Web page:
online conference transcript
Bob M is the moderator.
Bob M: Good evening everyone. For those of you who are new to the Concerned Counseling Website, welcome. I'm Bob McMillan, the moderator for tonight's conference. Our guest is Dr. Steven Crawford, Associate Director of the St. Joseph's Center for Eating Disorders. Our topic tonight is: What does the word "recovered" really mean when it comes to an eating disorder. And coping strategies for families and friends and how they can best help the eating disorder sufferer. I want to welcome Dr. Steven Crawford back to our chat site tonight. Before we get to the questions Dr. Crawford, maybe you can tell us a bit more about your expertise in the area of eating disorders?
Dr. Crawford: I am currently the Associate Director for the Center for Eating Disorders. I have worked closely with Harry Brandt, MD for the past ten years treating individuals suffering with eating disorders. I appreciate the opportunity to be here this evening to discuss the process of recovery.
Bob M: What exactly does the word "recovered" mean when it comes to eating disorder patients?
Dr. Crawford:Eating Disorders Recovery is not easily defined. It is individualized in many ways. Recovery is a process and not an event. Eating disorders do not develop overnight and are not "cured" overnight. Simply stated, eating disorders recovery is most likely achieved when an individual is able to not have food dominate their every waking moment. Individuals moving toward recovery are able to engage in social activities, work, school, etc. without having their concerns with eating decrease their functioning.
Bob M: So are you saying, "recovered" is not the same as "cured". Even if you have "recovered," you will still have eating disordered thoughts or behaviors, you will just be able to control them better than before?
Dr. Crawford: Yes. Many individuals have told me that they see eating disorders recovery as a daily choice to not act on their symptoms and that they are never completely free of concerns about their weight and appearance. However, they have learned to live with these concerns in such a way that they do not limit their lives.
Bob M: Is that why even someone who has "recovered" is always at risk for a relapse?
Dr. Crawford: Yes. Individuals who have moved toward recovery remain at risk for relapse throughout their lives. This is because they have learned to use their eating disorder symptoms as their means of coping and during times of stress, people tend to revert to comfortable means of coping.
Bob M: We have many people in the audience tonight, so I'm going to get to some audience questions on this part of the conference early. Then we'll move on to helping family and friends cope and how they best can help someone they know handle their eating disorder.
Bry: Is the recovery process the same for all Eating Disorders?
Dr. Crawford: In many ways, yes. Treatment is essential to recovery from all eating disorders. Individuals need to take a two-track approach to recovery. The first track is learning to block eating disorder symptoms. The second track is beginning to understand what is underneath the eating disorder. Both tracks are important and necessary. Developing control over the symptoms usually entails nutritional counseling, with moving towards normalization of eating. It can also include medication management. At times, partial hospitalization and inpatient treatment are necessary to assist individuals in symptom blockade. Understanding what is underneath the eating disorder involves psychotherapy, either individual, group, family or a combination of the above. Support groups are also helpful.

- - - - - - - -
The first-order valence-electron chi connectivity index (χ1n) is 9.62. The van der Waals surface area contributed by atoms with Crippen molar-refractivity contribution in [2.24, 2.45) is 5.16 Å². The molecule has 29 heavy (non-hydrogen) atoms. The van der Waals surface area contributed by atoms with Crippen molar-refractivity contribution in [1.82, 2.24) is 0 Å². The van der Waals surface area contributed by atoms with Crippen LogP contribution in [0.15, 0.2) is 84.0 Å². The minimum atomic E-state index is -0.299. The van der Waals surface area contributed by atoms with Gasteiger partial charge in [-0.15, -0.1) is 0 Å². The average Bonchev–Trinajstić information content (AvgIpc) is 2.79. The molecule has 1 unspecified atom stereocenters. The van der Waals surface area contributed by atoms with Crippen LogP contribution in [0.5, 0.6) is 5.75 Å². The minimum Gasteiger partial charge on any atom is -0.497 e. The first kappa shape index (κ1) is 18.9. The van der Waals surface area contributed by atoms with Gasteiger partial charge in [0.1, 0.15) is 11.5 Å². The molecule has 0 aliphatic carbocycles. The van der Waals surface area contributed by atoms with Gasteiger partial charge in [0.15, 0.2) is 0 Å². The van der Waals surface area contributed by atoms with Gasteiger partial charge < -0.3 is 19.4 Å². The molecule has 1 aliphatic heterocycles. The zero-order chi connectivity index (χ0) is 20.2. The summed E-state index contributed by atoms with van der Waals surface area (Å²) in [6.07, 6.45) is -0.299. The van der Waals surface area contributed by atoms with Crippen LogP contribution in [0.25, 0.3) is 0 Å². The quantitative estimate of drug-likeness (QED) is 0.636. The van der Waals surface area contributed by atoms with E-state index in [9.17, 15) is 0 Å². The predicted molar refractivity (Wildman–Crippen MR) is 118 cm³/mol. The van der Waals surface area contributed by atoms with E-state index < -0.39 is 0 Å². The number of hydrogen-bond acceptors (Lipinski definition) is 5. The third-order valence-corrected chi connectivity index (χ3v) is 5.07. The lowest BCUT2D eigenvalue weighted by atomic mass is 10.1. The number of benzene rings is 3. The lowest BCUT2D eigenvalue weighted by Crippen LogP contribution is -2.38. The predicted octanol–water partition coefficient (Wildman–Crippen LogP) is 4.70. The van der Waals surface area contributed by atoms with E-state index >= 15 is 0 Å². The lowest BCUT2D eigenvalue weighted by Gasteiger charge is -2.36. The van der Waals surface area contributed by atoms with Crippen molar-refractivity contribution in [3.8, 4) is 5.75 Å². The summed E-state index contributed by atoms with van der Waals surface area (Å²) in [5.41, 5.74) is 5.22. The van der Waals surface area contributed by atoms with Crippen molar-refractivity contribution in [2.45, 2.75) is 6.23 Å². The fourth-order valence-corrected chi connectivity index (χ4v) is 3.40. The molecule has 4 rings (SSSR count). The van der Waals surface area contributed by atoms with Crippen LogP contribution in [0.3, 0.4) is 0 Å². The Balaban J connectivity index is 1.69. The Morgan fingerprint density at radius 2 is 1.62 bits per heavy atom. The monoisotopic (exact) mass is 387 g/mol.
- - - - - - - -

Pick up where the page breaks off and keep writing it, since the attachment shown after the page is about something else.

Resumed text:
windwood: Dr. Crawford, I have managed to keep from binging and purging or complete restricting for at least 7 years now (after having been anorexic and bulimic for nearly a decade). But I must admit, I still have thoughts of wanting to be thinner. I am in no way overweight. Is it truly possible to stop this nonsense thinking?
Dr. Crawford: As I said earlier, learning to live with the thoughts, and not acting on them, can be a lifelong process. It sounds as though you have achieved this. I sometimes suggest to patients that their eating disorder can actually be helpful. When the thoughts feel stronger and more difficult to control, it can be a red flag that there are stressors building in one's life that need to be tended to.
Elora: When is it imperative to get help?
Dr. Crawford: I suggest that when the eating disorder is interfering with one's lifestyle that it is time to get help.
Bob M: I want to take the time to mention here, that one of the people who frequently visited our website and chat rooms died last week from her eating disorder. She suffered a heart attack. I want to encourage everyone here tonight, that if you are suffering from an eating disorder, please get professional help. This is not something that you will be able to beat by yourself. And I want to stress, as so many of our previous guests have, the longer you wait, the harder it is to recover.
Cie: I heard that in St. Joseph's you almost "force" patients to socialize and keep out as much private time as possible to patients. Is this crucial to recovery and what is the theory behind it?
Dr. Crawford: During hospitalization, patients need to be monitored closely to assist them in not acting on their eating disorder. "Private time" may leave vulnerable individuals with an opportunity to act on overwhelming eating disorder impulses.
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